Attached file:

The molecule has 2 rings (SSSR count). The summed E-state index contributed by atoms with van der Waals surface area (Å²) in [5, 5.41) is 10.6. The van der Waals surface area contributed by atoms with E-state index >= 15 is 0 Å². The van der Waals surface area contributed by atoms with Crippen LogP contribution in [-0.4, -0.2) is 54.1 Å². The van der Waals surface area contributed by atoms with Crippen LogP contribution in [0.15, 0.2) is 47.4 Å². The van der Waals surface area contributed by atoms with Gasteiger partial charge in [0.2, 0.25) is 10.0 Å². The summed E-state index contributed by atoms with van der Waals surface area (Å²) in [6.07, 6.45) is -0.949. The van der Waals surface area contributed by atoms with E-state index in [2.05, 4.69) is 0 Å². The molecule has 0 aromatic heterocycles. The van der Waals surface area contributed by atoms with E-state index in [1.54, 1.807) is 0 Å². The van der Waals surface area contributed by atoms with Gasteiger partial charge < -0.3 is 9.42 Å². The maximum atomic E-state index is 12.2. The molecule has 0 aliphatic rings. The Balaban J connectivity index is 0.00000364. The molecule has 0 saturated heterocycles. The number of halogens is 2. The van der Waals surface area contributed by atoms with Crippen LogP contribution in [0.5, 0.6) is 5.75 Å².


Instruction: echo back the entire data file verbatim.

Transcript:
The molecule has 2 rings (SSSR count). The summed E-state index contributed by atoms with van der Waals surface area (Å²) in [5, 5.41) is 10.6. The van der Waals surface area contributed by atoms with E-state index >= 15 is 0 Å². The van der Waals surface area contributed by atoms with Crippen LogP contribution in [-0.4, -0.2) is 54.1 Å². The van der Waals surface area contributed by atoms with Crippen LogP contribution in [0.15, 0.2) is 47.4 Å². The van der Waals surface area contributed by atoms with Gasteiger partial charge in [0.2, 0.25) is 10.0 Å². The summed E-state index contributed by atoms with van der Waals surface area (Å²) in [6.07, 6.45) is -0.949. The van der Waals surface area contributed by atoms with E-state index in [2.05, 4.69) is 0 Å². The molecule has 0 aromatic heterocycles. The van der Waals surface area contributed by atoms with E-state index in [1.54, 1.807) is 0 Å². The van der Waals surface area contributed by atoms with Gasteiger partial charge < -0.3 is 9.42 Å². The maximum atomic E-state index is 12.2. The molecule has 0 aliphatic rings. The Balaban J connectivity index is 0.00000364. The molecule has 0 saturated heterocycles. The number of halogens is 2. The van der Waals surface area contributed by atoms with Crippen LogP contribution in [0.5, 0.6) is 5.75 Å².